He seems to be a moron (look up the posts by Maria or himself) but it could be an act.

He IS the first person to receive the stolen coins and within seconds of receiving was posting that he received them and their spot value. That's highly unlikely for an unconnected party, no?

well, no, i don't think so.  Extravagant seems to be the first.
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March 03, 2012, 12:36:37 AM
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UPDATE: Upon confirming with Shawn the manager at Uncle Jacks at the registered address in the Whois for CoinExchanger.com, there is no one by the name of Leo Camilo (big surprise). I'll be working with Shawn (local manager) and Anthony (corporate manager) to make absolutely sure no one receives mail at that address who shouldn't be and will have them interview their employees closely as this is now a federal crime and will be reported directly to FinCEN and the FBI.


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March 03, 2012, 12:38:09 AM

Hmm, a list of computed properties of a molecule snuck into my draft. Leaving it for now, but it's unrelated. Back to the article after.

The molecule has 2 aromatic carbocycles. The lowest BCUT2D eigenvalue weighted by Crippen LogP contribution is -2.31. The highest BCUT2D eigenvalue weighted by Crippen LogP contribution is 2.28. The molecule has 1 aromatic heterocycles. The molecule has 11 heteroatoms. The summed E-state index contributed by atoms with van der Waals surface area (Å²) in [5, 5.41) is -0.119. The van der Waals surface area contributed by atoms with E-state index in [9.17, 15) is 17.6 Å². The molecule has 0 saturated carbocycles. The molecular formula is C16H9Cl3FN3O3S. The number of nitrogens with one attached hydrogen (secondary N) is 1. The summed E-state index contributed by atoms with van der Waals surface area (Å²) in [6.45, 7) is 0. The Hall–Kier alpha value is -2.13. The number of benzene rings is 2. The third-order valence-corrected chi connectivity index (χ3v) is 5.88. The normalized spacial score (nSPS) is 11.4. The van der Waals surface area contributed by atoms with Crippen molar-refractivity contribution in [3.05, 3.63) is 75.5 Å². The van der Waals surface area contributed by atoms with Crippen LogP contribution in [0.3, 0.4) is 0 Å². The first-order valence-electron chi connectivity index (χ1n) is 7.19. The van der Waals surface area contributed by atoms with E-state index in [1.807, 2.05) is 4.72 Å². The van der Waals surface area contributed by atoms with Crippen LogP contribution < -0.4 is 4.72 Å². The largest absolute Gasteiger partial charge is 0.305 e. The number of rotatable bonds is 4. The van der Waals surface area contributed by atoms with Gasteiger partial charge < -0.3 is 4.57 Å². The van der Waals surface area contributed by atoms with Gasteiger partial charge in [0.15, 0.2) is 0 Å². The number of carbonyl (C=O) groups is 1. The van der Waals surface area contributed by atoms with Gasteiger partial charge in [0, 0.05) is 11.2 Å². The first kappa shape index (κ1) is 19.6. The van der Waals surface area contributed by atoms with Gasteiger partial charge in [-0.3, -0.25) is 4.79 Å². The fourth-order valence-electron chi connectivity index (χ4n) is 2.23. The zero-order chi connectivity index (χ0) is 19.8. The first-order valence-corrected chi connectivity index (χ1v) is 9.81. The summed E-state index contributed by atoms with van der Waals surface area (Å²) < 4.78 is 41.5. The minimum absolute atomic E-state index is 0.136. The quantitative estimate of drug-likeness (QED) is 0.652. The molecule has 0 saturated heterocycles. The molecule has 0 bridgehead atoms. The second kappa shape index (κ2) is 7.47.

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UPDATE: Upon confirming with Shawn the manager at Uncle Jacks at the registered address in the Whois for CoinExchanger.com, there is no one by the name of Leo Camilo (big surprise). I'll be working with Shawn (local manager) and Anthony (corporate manager) to make absolutely sure no one receives mail at that address who shouldn't be and will have them interview their employees closely as this is now a federal crime and will be reported directly to FinCEN and the FBI.



Does Theymos have some IPs?

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March 03, 2012, 01:04:25 AM